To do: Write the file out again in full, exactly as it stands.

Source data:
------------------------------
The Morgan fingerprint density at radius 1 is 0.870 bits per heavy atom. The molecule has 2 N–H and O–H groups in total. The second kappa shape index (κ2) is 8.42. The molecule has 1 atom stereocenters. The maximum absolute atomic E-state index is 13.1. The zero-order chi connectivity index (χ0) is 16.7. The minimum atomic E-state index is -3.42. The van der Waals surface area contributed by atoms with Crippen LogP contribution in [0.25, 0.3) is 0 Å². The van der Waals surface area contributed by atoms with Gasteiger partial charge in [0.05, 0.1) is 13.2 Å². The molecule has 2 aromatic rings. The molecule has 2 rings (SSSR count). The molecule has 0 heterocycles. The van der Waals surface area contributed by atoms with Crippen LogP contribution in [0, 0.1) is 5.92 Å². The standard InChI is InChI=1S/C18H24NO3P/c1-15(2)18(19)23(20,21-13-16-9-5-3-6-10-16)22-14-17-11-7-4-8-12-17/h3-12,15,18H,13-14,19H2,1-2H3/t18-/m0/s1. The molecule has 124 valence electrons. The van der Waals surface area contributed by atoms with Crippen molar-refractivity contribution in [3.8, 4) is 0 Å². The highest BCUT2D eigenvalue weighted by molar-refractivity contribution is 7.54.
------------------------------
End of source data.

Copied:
The Morgan fingerprint density at radius 1 is 0.870 bits per heavy atom. The molecule has 2 N–H and O–H groups in total. The second kappa shape index (κ2) is 8.42. The molecule has 1 atom stereocenters. The maximum absolute atomic E-state index is 13.1. The zero-order chi connectivity index (χ0) is 16.7. The minimum atomic E-state index is -3.42. The van der Waals surface area contributed by atoms with Crippen LogP contribution in [0.25, 0.3) is 0 Å². The van der Waals surface area contributed by atoms with Gasteiger partial charge in [0.05, 0.1) is 13.2 Å². The molecule has 2 aromatic rings. The molecule has 2 rings (SSSR count). The molecule has 0 heterocycles. The van der Waals surface area contributed by atoms with Crippen LogP contribution in [0, 0.1) is 5.92 Å². The standard InChI is InChI=1S/C18H24NO3P/c1-15(2)18(19)23(20,21-13-16-9-5-3-6-10-16)22-14-17-11-7-4-8-12-17/h3-12,15,18H,13-14,19H2,1-2H3/t18-/m0/s1. The molecule has 124 valence electrons. The van der Waals surface area contributed by atoms with Crippen molar-refractivity contribution in [3.8, 4) is 0 Å². The highest BCUT2D eigenvalue weighted by molar-refractivity contribution is 7.54.